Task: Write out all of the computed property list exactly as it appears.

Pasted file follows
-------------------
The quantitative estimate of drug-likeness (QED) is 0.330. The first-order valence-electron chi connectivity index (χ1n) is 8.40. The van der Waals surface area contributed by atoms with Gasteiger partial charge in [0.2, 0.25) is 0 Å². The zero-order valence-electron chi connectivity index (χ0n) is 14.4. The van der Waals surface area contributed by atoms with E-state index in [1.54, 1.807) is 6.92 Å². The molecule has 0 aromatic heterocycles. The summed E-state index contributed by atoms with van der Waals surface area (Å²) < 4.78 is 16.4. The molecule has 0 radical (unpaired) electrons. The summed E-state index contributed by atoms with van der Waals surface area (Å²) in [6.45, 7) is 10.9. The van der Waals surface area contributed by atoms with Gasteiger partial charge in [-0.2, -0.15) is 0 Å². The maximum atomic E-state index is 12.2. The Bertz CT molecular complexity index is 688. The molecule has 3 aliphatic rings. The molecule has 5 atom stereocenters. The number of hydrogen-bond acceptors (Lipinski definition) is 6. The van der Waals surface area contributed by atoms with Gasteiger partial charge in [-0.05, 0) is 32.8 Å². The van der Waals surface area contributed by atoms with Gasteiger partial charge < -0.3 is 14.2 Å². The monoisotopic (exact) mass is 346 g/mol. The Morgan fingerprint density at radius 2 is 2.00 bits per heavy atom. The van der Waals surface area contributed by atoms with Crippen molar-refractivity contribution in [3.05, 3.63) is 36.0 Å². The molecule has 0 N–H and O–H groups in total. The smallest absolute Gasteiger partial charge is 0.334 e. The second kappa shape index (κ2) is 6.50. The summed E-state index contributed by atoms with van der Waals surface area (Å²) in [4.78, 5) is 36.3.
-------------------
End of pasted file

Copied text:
The quantitative estimate of drug-likeness (QED) is 0.330. The first-order valence-electron chi connectivity index (χ1n) is 8.40. The van der Waals surface area contributed by atoms with Gasteiger partial charge in [0.2, 0.25) is 0 Å². The zero-order valence-electron chi connectivity index (χ0n) is 14.4. The van der Waals surface area contributed by atoms with E-state index in [1.54, 1.807) is 6.92 Å². The molecule has 0 aromatic heterocycles. The summed E-state index contributed by atoms with van der Waals surface area (Å²) < 4.78 is 16.4. The molecule has 0 radical (unpaired) electrons. The summed E-state index contributed by atoms with van der Waals surface area (Å²) in [6.45, 7) is 10.9. The van der Waals surface area contributed by atoms with Gasteiger partial charge in [-0.2, -0.15) is 0 Å². The maximum atomic E-state index is 12.2. The Bertz CT molecular complexity index is 688. The molecule has 3 aliphatic rings. The molecule has 5 atom stereocenters. The number of hydrogen-bond acceptors (Lipinski definition) is 6. The van der Waals surface area contributed by atoms with Gasteiger partial charge in [-0.05, 0) is 32.8 Å². The van der Waals surface area contributed by atoms with Gasteiger partial charge < -0.3 is 14.2 Å². The monoisotopic (exact) mass is 346 g/mol. The Morgan fingerprint density at radius 2 is 2.00 bits per heavy atom. The van der Waals surface area contributed by atoms with Crippen molar-refractivity contribution in [3.05, 3.63) is 36.0 Å². The molecule has 0 N–H and O–H groups in total. The smallest absolute Gasteiger partial charge is 0.334 e. The second kappa shape index (κ2) is 6.50. The summed E-state index contributed by atoms with van der Waals surface area (Å²) in [4.78, 5) is 36.3.